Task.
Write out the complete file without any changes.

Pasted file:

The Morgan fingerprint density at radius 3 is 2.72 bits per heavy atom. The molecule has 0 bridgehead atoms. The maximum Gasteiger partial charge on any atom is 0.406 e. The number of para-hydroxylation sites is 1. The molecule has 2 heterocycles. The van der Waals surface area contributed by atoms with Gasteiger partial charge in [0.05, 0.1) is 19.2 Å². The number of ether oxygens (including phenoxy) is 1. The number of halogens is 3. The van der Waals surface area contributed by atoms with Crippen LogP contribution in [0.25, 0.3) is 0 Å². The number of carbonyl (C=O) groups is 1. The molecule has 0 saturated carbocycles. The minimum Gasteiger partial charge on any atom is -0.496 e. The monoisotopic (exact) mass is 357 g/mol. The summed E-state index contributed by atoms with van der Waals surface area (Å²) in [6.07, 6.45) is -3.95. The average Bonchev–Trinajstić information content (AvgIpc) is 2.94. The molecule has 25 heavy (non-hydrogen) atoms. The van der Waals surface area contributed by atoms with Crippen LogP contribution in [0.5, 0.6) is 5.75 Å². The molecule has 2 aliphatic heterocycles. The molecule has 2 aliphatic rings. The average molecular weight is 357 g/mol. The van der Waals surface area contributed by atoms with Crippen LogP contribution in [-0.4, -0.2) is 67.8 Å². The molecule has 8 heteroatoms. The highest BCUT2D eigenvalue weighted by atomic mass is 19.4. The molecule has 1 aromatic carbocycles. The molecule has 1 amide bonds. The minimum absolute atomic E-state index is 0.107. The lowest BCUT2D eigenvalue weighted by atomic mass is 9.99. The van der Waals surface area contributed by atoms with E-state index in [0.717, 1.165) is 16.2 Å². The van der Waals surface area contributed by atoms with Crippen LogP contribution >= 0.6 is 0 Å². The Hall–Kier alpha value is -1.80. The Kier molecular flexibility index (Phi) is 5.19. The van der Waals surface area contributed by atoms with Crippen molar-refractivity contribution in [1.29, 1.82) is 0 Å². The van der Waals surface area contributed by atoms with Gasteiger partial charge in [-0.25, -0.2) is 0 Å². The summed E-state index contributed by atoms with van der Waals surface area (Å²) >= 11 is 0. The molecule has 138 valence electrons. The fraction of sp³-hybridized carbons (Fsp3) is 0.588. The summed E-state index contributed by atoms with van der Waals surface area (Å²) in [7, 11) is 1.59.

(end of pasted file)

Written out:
The Morgan fingerprint density at radius 3 is 2.72 bits per heavy atom. The molecule has 0 bridgehead atoms. The maximum Gasteiger partial charge on any atom is 0.406 e. The number of para-hydroxylation sites is 1. The molecule has 2 heterocycles. The van der Waals surface area contributed by atoms with Gasteiger partial charge in [0.05, 0.1) is 19.2 Å². The number of ether oxygens (including phenoxy) is 1. The number of halogens is 3. The van der Waals surface area contributed by atoms with Crippen LogP contribution in [0.25, 0.3) is 0 Å². The number of carbonyl (C=O) groups is 1. The molecule has 0 saturated carbocycles. The minimum Gasteiger partial charge on any atom is -0.496 e. The monoisotopic (exact) mass is 357 g/mol. The summed E-state index contributed by atoms with van der Waals surface area (Å²) in [6.07, 6.45) is -3.95. The average Bonchev–Trinajstić information content (AvgIpc) is 2.94. The molecule has 25 heavy (non-hydrogen) atoms. The van der Waals surface area contributed by atoms with Crippen LogP contribution in [0.5, 0.6) is 5.75 Å². The molecule has 2 aliphatic heterocycles. The molecule has 2 aliphatic rings. The average molecular weight is 357 g/mol. The van der Waals surface area contributed by atoms with Crippen LogP contribution in [-0.4, -0.2) is 67.8 Å². The molecule has 8 heteroatoms. The highest BCUT2D eigenvalue weighted by atomic mass is 19.4. The molecule has 1 aromatic carbocycles. The molecule has 1 amide bonds. The minimum absolute atomic E-state index is 0.107. The lowest BCUT2D eigenvalue weighted by atomic mass is 9.99. The van der Waals surface area contributed by atoms with E-state index in [0.717, 1.165) is 16.2 Å². The van der Waals surface area contributed by atoms with Crippen LogP contribution >= 0.6 is 0 Å². The Hall–Kier alpha value is -1.80. The Kier molecular flexibility index (Phi) is 5.19. The van der Waals surface area contributed by atoms with Crippen molar-refractivity contribution in [1.29, 1.82) is 0 Å². The van der Waals surface area contributed by atoms with Gasteiger partial charge in [-0.25, -0.2) is 0 Å². The summed E-state index contributed by atoms with van der Waals surface area (Å²) >= 11 is 0. The molecule has 138 valence electrons. The fraction of sp³-hybridized carbons (Fsp3) is 0.588. The summed E-state index contributed by atoms with van der Waals surface area (Å²) in [7, 11) is 1.59.